To those dating sites who might regard MMC and sexual health as too delicate a matter, we’d counter that health is too important for such coyness. Transparent sharing on matters of life and death is essential to building enduring relationships. That’s something dating site managers could take pride in, while also providing important protections to those who use some sites as shortcuts to casual hook-ups.
The health-care fraternity recognises the potential presented by the “always-on” age. In the British Medical Journal, Professor Enrico Coiera, of the University of New South Wales, writes that there is “the opportunity to use social media to tackle some of the most costly, damaging and intransigent disease challenges faced by society.”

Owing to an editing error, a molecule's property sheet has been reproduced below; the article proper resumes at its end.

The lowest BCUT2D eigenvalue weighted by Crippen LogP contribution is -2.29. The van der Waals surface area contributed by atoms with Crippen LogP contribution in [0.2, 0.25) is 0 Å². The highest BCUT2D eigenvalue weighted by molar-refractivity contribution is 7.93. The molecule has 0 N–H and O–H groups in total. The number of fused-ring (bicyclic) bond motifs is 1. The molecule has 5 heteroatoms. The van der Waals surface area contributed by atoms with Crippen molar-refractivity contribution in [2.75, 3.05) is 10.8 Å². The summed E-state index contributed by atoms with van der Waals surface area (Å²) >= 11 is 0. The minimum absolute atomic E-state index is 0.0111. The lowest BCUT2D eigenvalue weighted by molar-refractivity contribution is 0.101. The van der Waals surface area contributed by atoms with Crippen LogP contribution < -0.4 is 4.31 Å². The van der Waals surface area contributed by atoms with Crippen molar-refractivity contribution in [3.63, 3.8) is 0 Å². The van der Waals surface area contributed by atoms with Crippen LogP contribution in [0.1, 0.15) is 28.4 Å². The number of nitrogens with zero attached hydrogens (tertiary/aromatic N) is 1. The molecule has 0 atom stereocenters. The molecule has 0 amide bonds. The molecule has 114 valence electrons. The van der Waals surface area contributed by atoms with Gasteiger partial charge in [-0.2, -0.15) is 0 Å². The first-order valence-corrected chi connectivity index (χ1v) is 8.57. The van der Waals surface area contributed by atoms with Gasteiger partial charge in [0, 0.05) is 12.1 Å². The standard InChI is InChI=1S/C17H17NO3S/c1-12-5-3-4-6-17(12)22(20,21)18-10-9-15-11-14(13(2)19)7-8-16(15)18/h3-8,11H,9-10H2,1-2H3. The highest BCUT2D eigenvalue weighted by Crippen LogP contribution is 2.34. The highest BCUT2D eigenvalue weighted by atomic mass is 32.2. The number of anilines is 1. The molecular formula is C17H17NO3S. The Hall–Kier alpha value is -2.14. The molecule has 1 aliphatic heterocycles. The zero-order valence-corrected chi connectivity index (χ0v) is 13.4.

We can safely assume that South Africans who date online are a lot like their overseas counterparts. Here in South Africa, however, with the highest HIV prevalence in the world, the stakes are much higher. Online dating service providers then have a responsibility to help their users protect themselves.
As people are increasingly open to social interaction online, we have an opportunity to create the best love stories ever, right down to living happily ever after. It’s time to give the story a happy ending through mass media.
To find out where you, or a friend, can undergo free MMC: send a “please call me” to 0606 800 800 and a counsellor will get back to you. For more information about MMC, visit the MMC media and information hub at www.mmcinfo.co.za
Dr Teversham is Medical Director of CareWorks, an HIV management company
BENEFICIAL: Nurses conduct a circumcision at the Samsung solar-powered digital village clinic in Cosmo City, Ekurhuleni. There are many benefits to circumcision, says the writer.